Exercise For Joint Mobility-Always Warm up & Always Cool Down!

Updated: Jun 16

To maintain joint strength flexibility & mobility always...

Warm up!

Your joints are lubricated by a liquid called synovial fluid which is produced on demand when you move your limbs.

• To ensure your joints are well lubricated and ready for exercise, you should perform joint-mobility exercises as part of your warm-up.

• To mobilize your joints, simply take your limbs through a progressively wider range of movement over a series of repetitions.

• To mobilize your hips and knees, perform shallow knee bends progressing to full-depth squats. To mobilize your shoulders, perform shoulder shrugs progressing to full arm circles.

• Mobilize all your major joints to ensure they are well lubricated and ready for exercise.


• Your muscles tend to shorten throughout the day as a result of your being seated.

• Stretching before working out reduces your risk of injury and ensures that you can perform your exercises through a full range of movement.

• The best form of stretching for a warm-up is dynamic stretching.

• Dynamic stretching involves movements such as leg swings and lunges as opposed to static stretching where positions are held for a predetermined length of time.

• Dynamic stretches keep your body temperature and heart rate elevated while static stretches tend to promote relaxation and a lowered pulse rate.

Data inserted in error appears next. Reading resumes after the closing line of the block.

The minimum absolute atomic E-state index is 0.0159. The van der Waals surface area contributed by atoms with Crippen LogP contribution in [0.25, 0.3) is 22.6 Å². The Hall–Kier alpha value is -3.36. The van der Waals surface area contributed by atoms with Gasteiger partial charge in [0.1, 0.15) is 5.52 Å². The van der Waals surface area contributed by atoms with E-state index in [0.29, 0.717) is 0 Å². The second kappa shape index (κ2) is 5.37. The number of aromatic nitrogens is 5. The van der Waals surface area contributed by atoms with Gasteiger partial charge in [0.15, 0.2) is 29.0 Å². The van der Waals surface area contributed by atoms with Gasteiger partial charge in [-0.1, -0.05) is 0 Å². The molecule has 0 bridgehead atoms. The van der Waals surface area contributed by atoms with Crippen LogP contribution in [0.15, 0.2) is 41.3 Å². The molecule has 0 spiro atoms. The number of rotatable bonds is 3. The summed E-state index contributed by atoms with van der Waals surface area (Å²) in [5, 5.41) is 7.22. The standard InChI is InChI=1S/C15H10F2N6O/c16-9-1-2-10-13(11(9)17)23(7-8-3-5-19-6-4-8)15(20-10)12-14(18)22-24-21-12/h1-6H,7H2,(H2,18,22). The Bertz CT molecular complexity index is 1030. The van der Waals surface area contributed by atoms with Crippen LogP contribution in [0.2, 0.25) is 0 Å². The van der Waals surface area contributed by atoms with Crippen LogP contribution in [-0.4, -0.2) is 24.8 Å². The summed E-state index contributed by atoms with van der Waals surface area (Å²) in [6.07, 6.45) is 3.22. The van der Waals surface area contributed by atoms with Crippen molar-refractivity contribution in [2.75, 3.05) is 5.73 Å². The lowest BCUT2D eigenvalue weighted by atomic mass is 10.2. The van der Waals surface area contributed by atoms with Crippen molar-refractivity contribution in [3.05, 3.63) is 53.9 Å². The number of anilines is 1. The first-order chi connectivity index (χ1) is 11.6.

Circuit training warm-up

• Perform a couple of repetitions of each exercise at a low intensity before starting the first circuit.


Stretching during the cool down may involve all major muscle groups used during the session.

• Cooldown helps lower your heart rate and breathing gradually

• Helps you avoid fainting or dizziness

• Helps remove lactic acid from your muscles to reduce DOMS

• Prevents injuries

• Helps prepare your muscles for the next time you exercise

•Increase the length of the cooldown for specific considerations-ask your trainer/instructor/doctor

• Static stretching is the most used form in a cool down

Consult your physician before commencing any exercise program.

The author Ruth Howard lives in Hobart Tasmania, Australia. Ruth is available for Functional Shiatsu Massage Therapy, Nutritional Counselling, Kinesiology & Exercise classes for those experiencing joint dysfunction of any kind.

Shiatsu Functional Therapy is performed on a futon. During your session the practitioner will apply thumb pressure to your body, including face, head, hands, arms, legs and feet.

Gentle limb mobilisation/rotation and Meridian stretches (similar to yoga stretches) may be carried out, depending on the nature of your condition. Exercise and dietary recommendations are often given at the conclusion of the treatment.

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